Supporters of net neutrality are today urging Internet users to send comments to the FCC to tell the agency that its plan to reverse the nation's net neutrality rules is wrong and unfair. Instead, net neutrality supporters argue, the existing rules help ensure that internet service providers aren't allowed to discriminate between different types of content and communications and should be maintained.
The Day of Action online protest, which is being organized and supported by the Electronic Frontier Foundation (EFF), Amazon, Facebook, Google, Netflix, Twitter, Etsy, Kickstarter, Mozilla, GitHub, Vimeo and many other businesses, is being held today, July 12 to grow support for the net neutrality rules, which went into effect in 2015. Also joining the protest are organizations including the American Civil Liberties Union (ACLU), the American Library Association, the Center for Media Justice, Demand Progress, Greenpeace, MoveOn and Organizing For Action.
"The FCC wants to destroy net neutrality and give big cable companies control over what we see and do online," the organizers of the Battle for the Net Project state on its website. "If they get their way, they'll allow widespread throttling, blocking, censorship, and extra fees. On July 12th, the Internet will come together to stop them."
A wide range of websites from participating companies and organizations are today displaying prominent alerts on their home pages, displaying what their sites might look like if net neutrality rules didn't exist in the future. That could mean that sites would be blocked unless users pay to access them, or it could mean that access would be slowed due to the whims of ISPs, the groups argue.
The protest pages and sites will also encourage visitors to send notes with their opinions directly to the Federal Communications Commission and to Congress to protest the agency's proposal to dump the net neutrality rules.
Net neutrality was approved by the FCC in 2015 to protect free speech on the internet to prevent ISPs such as Comcast, Verizon and AT&T from slowing down and blocking websites of competitors or companies that potentially wouldn't pay premiums to promote their sites. The rules, which are part of Title II of the federal Communications Act, also forbid ISPs from charging apps and sites extra fees to reach a specific audience.
Supporters argue that net neutrality is the fairness that makes the internet a place for creativity, free expression and for the exchange of ideas, without controls that sort content based on pay meters or popularity.
"Without net neutrality, the internet will become more like cable TV, where the content you see is what your provider puts in front of you," says the Battle for the Net Project.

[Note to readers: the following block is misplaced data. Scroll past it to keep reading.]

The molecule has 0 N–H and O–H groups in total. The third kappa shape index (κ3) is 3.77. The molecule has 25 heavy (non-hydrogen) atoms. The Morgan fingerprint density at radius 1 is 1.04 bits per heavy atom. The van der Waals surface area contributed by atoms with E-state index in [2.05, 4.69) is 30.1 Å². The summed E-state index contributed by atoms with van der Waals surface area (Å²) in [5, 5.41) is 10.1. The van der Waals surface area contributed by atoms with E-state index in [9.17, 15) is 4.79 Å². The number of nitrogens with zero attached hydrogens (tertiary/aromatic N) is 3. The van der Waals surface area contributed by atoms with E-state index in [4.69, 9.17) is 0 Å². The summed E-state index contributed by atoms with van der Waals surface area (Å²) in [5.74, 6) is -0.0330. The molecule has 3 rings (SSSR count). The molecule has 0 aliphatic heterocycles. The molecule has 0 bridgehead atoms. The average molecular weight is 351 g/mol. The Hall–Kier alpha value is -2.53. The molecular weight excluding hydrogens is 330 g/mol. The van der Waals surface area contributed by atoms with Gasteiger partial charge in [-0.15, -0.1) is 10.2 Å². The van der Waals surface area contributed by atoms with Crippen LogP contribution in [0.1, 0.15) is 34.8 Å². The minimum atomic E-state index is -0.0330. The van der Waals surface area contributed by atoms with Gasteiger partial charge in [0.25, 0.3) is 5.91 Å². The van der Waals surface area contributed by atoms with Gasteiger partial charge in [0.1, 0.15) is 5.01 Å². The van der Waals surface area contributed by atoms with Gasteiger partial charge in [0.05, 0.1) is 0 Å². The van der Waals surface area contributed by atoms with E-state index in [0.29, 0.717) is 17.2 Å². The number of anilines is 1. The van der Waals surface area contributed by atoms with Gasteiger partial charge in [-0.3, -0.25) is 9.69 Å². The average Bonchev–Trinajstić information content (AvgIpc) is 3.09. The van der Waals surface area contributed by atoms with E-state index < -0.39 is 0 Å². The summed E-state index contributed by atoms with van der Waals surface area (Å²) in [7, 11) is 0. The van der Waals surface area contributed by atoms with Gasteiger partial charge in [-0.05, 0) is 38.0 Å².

A typical protest was noted on the EFF web page on July 12, showing the site "blocked" by a pop-up unless visitors pay a $199.99 access fee. The "fee" is satire and mocks what could happen in the net neutrality rules are dumped, the group said in a statement.
"You might have noticed something unusual when you visited the EFF website today: our site was 'blocked' unless you shelled out for 'premium' internet access," the homepage states. "As part of the day of action to support net neutrality, we decided to imagine what might happen if FCC Chairman Ajit Pai caves to industry pressure and abandons the net neutrality rules the FCC adopted just two years ago. If you don't want to live in that future, it's time to take action."
The EFF created a special site, DearFCC.org, where visitors can send their comments to the FCC to let the agency know their thoughts about the proposed reversal. "We'll offer some suggestions to get you started, but you can say whatever you like. What's most important is that the FCC hears from you," the group adds.
At Twitter, Lauren Culbertson, the public policy manager for the social media company, wrote in a July 11 post on the Twitter Blog that her company is part of the online protest because net neutrality rules as they stand today help encourage freedom and innovation on the internet, giving small players as much access as the big players have online.
"In general, these principles mean that Internet Service Providers (ISPs) are obligated to treat and transmit all bits equally, regardless of origin, content, or destination," she wrote. "Net neutrality is foundational to competitive, free enterprise, entrepreneurial market entry – and reaching global customers. You don't have to be a big shot to compete. Anyone with a great idea, a unique perspective to share, and a compelling vision can get in the game."
But that could change if existing net neutrality rules are reversed, she argued. "Without the guiding principles of net neutrality, it is entirely possible Twitter would not have come from a somewhat quirky experimental 140-character SMS service to where we are today, an international company with thousands of employees and a service that incorporates pictures, video, and live streaming and connects the world to every side of what's happening."
The open internet rules put in place by the FCC in 2015 "are based upon a solid legal framework that has been sustained by the courts," Culbertson continued. "The FCC net neutrality rules effectively safeguard the open internet as an engine of innovation and investment and as a global platform for free expression."
Twitter opposes the FCC's intentions today to be "moving quickly through a rulemaking process to gut the core entrepreneurial and consumer protections that are the heart of the innovation economy," she wrote. "The FCC should abandon its misguided effort to obviate all the work that has been done on behalf of all internet users."
Internet users can submit their comments to the FCC for the record by visiting this link and clicking on the "Express" tab to file their remarks.